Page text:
Judge blamed over Bridgewater trial

QC tells appeal of non-disclosure of key fingerprint evidence
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The judge, prosecution and defence lawyers all failed to secure a fair trial for James Robinson, one of the four accused of the 1978 Carl Bridgewater murder, the Court of Appeal was told yesterday.

The failings included the non-disclosure by the Crown of key fingerprint evidence from the newspaper boy's bicycle, Lord Justice Roch and two other judges heard.

Patrick O'Connor QC was opening the case for Mr Robinson on the third day of the appeal by the Bridgewater Three and the late Patrick Molloy, whose "confession" led largely to the convictions the following year. "If Mr Molloy's appeal is properly recognised as a tale of police deception and oppression, Mr Robinson's appeal is a tale of the failure of the legal system to secure him a fair trial and to satisfy ... safeguards against injustice," the QC said.

The Crown has already conceded that material backing claims that police forced the confession, the so-called exhibit 54, from Mr Molloy, is enough to make Mr Robinson's murder conviction unsafe. But Mr O'Connor said that the structure of the case against Mr Robinson was riddled with faults anyway.

It would be appropriate for the court to recognise that his conviction would have been quashed quite independently of the "earthquake" of prejudice against him from exhibit 54, the QC said. "We submit that almost every aspect of the system let him down at trial."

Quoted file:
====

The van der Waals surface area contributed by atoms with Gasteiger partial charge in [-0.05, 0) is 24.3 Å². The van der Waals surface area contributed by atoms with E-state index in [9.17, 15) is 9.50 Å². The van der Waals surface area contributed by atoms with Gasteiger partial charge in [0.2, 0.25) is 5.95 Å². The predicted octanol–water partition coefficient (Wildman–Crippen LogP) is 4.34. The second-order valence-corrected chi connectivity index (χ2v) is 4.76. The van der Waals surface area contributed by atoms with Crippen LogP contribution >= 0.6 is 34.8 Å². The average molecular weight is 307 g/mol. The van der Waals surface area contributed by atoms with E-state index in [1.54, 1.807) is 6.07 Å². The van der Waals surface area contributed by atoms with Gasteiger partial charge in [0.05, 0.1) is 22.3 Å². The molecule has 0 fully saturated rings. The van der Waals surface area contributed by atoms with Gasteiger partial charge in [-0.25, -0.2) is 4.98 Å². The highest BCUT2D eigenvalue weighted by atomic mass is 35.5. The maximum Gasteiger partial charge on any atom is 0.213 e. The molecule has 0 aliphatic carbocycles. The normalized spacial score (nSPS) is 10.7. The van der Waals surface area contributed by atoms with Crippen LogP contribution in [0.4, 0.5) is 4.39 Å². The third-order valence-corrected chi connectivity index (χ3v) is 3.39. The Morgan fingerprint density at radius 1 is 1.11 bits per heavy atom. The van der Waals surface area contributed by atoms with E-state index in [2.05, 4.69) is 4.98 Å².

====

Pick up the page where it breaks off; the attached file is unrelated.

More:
Mr Robinson, 63, and cousins Michael Hickey, 35, and Vincent Hickey, 42, have been on unconditional bail since February, when it emerged that police had fabricated a statement to induce Mr Molloy to confess to being at Yew Tree Farm, Stourbridge, West Midlands, where the 13-year-old was killed with a shotgun as he stumbled upon a burglary.

Mr O'Connor told the judges that one of the most significant complaints against the trial judge was that he "wove exhibit 54, Molloy's confession, into his summing up in such as fashion as not only to fail to protect Mr Robinson from prejudice, but to exacerbate it."

The judge [Sir Maurice Drake, now retired] had also "neutralised" one of Mr Robinson's most important defence points - the gross inconsistencies between the descriptions by eye-witnesses and Mr Robinson's shaven-headed appearance at the time of the crime.

Prosecution counsel had cross-examined him for nearly a day without regard to the proper rules, and failed to ensure the disclosure of fingerprint lifts from exhibit 23, the teenager's bicycle, which had undoubtedly been handled by one of the intruders, Mr O'Connor said.

Defence counsel seemed "patently not to have read documents provided on a plate", which contained the first accounts of important witnesses against Mr Robinson, had sat "without objection" though an improper cross- examination and failed to object to other inadmissible evidence.

The appeal continues.